Gov'ment is a smoother of cycles in theory.  Obviously they screwed the pooch from 1999-2007, however, to say abandon trying to help the economy turn now is silly at best, suicidal at worst.  There are certain projects that only can get off the ground with gov'ment backing or spending.  Energy, water and transportation infrastructure build-outs are among that handful of items.  While I prefer loan guarantees, I don't have much problem with spending on things that have a return.  Businesses do it all the time, and since the money is going directly to business, it starts the very positive cycle of money and jobs creation David claims to want (I'm not so sure he cares about that as long as he gets his cut of the pie, regardless if it is a shrinking pie).

David is either a shill for those who would benefit from the further collapse of the United States or a flunkie.

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#4) On February 08, 2010 at 12:36 PM, whereaminow (24.34) wrote:

kirkydu,

Get personal much?

David in Qatar

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#5) On February 08, 2010 at 2:54 PM, nzsvz9 (< 20) wrote:

It would seem the kitchen table has more rational thinking than a politician addicted to borrowing and printing bills out of thin air.

How long can the average consumer go spending more than they take in, and continue to consume, over-extending, gorging until it falls apart in a personal ponzi-style bankruptcy? Why does anyone believer that the government could do so with impunity? Debt means chains. Debt is the enemy of freedom - as we become beholden to our enemies.

BOTH political parties have been in bed with spending, so blaming the last administration is not cutting it when the current one runs up an INCREDIBLE debt.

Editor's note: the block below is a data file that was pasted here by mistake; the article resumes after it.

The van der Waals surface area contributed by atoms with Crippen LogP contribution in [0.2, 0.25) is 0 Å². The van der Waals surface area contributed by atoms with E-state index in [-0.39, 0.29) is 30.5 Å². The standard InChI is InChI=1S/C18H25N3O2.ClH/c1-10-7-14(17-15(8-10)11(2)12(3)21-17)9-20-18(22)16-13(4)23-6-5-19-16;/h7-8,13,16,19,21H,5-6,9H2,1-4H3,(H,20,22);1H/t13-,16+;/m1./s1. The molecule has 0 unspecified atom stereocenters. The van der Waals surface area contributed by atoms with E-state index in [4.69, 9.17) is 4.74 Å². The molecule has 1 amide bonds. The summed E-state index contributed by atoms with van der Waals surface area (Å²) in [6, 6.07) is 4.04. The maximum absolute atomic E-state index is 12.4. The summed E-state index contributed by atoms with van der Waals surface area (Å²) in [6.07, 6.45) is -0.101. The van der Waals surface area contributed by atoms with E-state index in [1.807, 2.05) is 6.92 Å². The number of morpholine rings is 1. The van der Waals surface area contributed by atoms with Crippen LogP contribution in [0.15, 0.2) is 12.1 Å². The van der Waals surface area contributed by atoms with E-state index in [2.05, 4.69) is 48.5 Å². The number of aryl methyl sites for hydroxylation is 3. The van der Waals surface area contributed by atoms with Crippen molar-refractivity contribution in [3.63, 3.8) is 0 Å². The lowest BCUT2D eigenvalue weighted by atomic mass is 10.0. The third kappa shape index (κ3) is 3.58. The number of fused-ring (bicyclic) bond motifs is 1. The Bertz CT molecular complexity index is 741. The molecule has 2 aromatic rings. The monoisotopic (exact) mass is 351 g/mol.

Known as nzsvz9 in the USA (not Bangalore but we're headed that way)

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#6) On February 08, 2010 at 10:02 PM, JacobFreeze (< 20) wrote:

This "scientific" poll was obviously designed to produce its anti-Keynesian outcome.

"1* Which would be better for the economy, cutting the deficit or increasing deficit spending?

70% Cutting the deficit
11% Increasing deficit spending
19% Not sure

2* Will cutting the size of the federal deficit help or hurt the economy?

56% Help
17% Hurt
9% No impact
19% Not sure

3* Will increasing the federal deficit help or hurt the economy?
19% Help
59% Hurt
7% No impact
15% Not sure"

Keynes is all about increasing aggregate demand, which Rasmussen's push-poll never mentions.

He just keeps repeating "deficit, deficit, deficit," calls it "Keynes," and announces that the public hates "Keynes."

Harharharhar!!!

Rasmussen is turning into a right-wing stooge!

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#7) On February 10, 2010 at 2:56 PM, dargus (79.19) wrote:

David, I know this is a bit off topic, but I'm glad to see you've changed you opinion of the Tea Party, at least a bit. You probably don't remember, but I scolded your defense of it a few months ago. For the record, I don't think you're a shill or a flunkie. I enjoy reading your thoughts even when I disagree, and it is nice when someone changes their opinion when new facts arise. Sorry if that is too Keynesian for you. ;)

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#8) On February 11, 2010 at 11:13 AM, Melaschasm (56.75) wrote:

Most keynesians oppose the economic policies advocated by Keynes.

According to Keynes, the government should spend more during recessions, and cut spending during times of economic growth. 

Unfortunately the so called 'Keynesians' on the left never seem to be willing to cut spending during the good times.  During the 80s boom, Reagan wanted to cut spending but the Democrats in Congress refused to do so.  During the booming 90s Republicans in Congress, led by Newt, wanted to cut spending, but the Democrats led by Clinton refused to do so.  During the booming 00's neither party wanted to cut spending, and the end result was the same as the previous few decades.

A quick questin for the Keynesians, When is the last time the US government spent less than the spending of the prior year?